Using performance information obtained for program assessment purposes, this quantitative study reports the relationship of ePortfolio trait and holistic scores to specific academic achievement measures for first-year undergraduate students. Attention is given to three evidential categories: consensus and consistency evidence related to reliability/precision; convergent evidence related to validity; and score difference and predictive evidence related to fairness. Interpretative challenges of ePortfolio-based assessments are identified in terms of consistency, convergent, and predictive evidence. Benefits of these assessments include the absence of statistically significant differences in ePortfolio scores for race/ethnicity sub-groups. Discussion emphasizes the need for principled design and contextual information as prerequisite to score interpretation and use. Instrumental value of the study suggests that next-generation ePortfolio-based research must be alert to sample size, design standards, replication issues, measurement of fairness, and reporting transparency.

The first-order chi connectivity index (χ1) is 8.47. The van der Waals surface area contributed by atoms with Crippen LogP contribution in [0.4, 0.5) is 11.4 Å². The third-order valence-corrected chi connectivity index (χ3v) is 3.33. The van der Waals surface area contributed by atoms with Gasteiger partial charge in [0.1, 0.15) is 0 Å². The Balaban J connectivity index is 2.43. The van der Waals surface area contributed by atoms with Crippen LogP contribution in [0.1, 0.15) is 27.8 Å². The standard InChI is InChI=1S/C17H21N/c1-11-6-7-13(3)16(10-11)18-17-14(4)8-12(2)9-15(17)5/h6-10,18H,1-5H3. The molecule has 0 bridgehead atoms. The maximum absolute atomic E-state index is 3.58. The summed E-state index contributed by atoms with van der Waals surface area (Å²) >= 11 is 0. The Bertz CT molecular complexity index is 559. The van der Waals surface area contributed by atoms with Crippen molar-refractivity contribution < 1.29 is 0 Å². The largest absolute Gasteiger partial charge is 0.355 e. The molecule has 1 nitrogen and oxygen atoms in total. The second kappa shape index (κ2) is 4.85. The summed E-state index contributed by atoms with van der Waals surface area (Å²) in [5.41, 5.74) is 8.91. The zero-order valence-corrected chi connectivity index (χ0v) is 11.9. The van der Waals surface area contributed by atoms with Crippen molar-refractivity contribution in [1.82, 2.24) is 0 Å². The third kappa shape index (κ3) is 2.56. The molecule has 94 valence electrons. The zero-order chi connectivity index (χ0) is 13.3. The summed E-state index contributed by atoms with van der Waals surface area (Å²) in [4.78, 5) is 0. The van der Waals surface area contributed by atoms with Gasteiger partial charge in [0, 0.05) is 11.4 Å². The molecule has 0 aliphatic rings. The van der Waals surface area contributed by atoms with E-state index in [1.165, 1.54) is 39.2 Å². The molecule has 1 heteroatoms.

Keywords: ePortfolios, fairness, program assessment, reliability, validity